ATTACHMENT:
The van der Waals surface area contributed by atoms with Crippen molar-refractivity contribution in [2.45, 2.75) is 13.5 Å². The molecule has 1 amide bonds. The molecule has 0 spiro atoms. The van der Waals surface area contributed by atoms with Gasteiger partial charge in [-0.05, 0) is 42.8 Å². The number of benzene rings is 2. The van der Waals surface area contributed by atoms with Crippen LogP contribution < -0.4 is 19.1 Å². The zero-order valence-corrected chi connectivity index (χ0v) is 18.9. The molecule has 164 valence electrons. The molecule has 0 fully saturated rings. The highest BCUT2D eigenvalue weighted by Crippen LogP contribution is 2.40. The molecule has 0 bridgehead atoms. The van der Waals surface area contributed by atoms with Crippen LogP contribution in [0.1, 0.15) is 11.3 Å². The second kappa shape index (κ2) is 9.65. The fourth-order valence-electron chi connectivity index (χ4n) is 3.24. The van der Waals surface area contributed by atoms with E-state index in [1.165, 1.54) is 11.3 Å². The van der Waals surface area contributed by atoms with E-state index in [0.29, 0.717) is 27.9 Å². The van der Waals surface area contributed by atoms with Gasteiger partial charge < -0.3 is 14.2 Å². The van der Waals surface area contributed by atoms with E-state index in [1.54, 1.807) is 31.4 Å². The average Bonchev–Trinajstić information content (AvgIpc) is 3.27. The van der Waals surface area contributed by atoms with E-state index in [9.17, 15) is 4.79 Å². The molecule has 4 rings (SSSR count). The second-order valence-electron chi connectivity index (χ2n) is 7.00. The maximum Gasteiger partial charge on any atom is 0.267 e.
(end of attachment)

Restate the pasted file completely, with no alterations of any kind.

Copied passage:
The van der Waals surface area contributed by atoms with Crippen molar-refractivity contribution in [2.45, 2.75) is 13.5 Å². The molecule has 1 amide bonds. The molecule has 0 spiro atoms. The van der Waals surface area contributed by atoms with Gasteiger partial charge in [-0.05, 0) is 42.8 Å². The number of benzene rings is 2. The van der Waals surface area contributed by atoms with Crippen LogP contribution < -0.4 is 19.1 Å². The zero-order valence-corrected chi connectivity index (χ0v) is 18.9. The molecule has 164 valence electrons. The molecule has 0 fully saturated rings. The highest BCUT2D eigenvalue weighted by Crippen LogP contribution is 2.40. The molecule has 0 bridgehead atoms. The van der Waals surface area contributed by atoms with Crippen LogP contribution in [0.1, 0.15) is 11.3 Å². The second kappa shape index (κ2) is 9.65. The fourth-order valence-electron chi connectivity index (χ4n) is 3.24. The van der Waals surface area contributed by atoms with E-state index in [1.165, 1.54) is 11.3 Å². The van der Waals surface area contributed by atoms with E-state index in [0.29, 0.717) is 27.9 Å². The van der Waals surface area contributed by atoms with Gasteiger partial charge < -0.3 is 14.2 Å². The van der Waals surface area contributed by atoms with E-state index in [1.54, 1.807) is 31.4 Å². The average Bonchev–Trinajstić information content (AvgIpc) is 3.27. The van der Waals surface area contributed by atoms with E-state index in [9.17, 15) is 4.79 Å². The molecule has 4 rings (SSSR count). The second-order valence-electron chi connectivity index (χ2n) is 7.00. The maximum Gasteiger partial charge on any atom is 0.267 e.